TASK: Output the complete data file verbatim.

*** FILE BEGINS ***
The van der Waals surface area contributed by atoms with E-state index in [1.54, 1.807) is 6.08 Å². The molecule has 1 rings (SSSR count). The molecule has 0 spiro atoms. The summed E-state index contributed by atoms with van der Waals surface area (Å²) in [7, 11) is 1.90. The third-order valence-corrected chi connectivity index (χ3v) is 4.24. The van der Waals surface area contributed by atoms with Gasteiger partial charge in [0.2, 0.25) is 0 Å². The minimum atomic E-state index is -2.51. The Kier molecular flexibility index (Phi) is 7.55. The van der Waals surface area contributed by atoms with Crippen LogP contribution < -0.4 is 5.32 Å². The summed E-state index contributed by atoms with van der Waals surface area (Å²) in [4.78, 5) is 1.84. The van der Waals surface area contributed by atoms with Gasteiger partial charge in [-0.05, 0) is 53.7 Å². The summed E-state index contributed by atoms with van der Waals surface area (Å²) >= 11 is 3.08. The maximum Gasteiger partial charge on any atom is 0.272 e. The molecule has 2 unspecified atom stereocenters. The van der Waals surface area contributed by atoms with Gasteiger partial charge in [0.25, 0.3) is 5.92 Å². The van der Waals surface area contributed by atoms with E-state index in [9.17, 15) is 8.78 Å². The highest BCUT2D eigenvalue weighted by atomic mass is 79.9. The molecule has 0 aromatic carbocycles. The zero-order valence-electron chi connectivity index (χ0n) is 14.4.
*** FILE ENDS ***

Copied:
The van der Waals surface area contributed by atoms with E-state index in [1.54, 1.807) is 6.08 Å². The molecule has 1 rings (SSSR count). The molecule has 0 spiro atoms. The summed E-state index contributed by atoms with van der Waals surface area (Å²) in [7, 11) is 1.90. The third-order valence-corrected chi connectivity index (χ3v) is 4.24. The van der Waals surface area contributed by atoms with Gasteiger partial charge in [0.2, 0.25) is 0 Å². The minimum atomic E-state index is -2.51. The Kier molecular flexibility index (Phi) is 7.55. The van der Waals surface area contributed by atoms with Crippen LogP contribution < -0.4 is 5.32 Å². The summed E-state index contributed by atoms with van der Waals surface area (Å²) in [4.78, 5) is 1.84. The van der Waals surface area contributed by atoms with Gasteiger partial charge in [-0.05, 0) is 53.7 Å². The summed E-state index contributed by atoms with van der Waals surface area (Å²) >= 11 is 3.08. The maximum Gasteiger partial charge on any atom is 0.272 e. The molecule has 2 unspecified atom stereocenters. The van der Waals surface area contributed by atoms with Gasteiger partial charge in [0.25, 0.3) is 5.92 Å². The van der Waals surface area contributed by atoms with E-state index in [9.17, 15) is 8.78 Å². The highest BCUT2D eigenvalue weighted by atomic mass is 79.9. The molecule has 0 aromatic carbocycles. The zero-order valence-electron chi connectivity index (χ0n) is 14.4.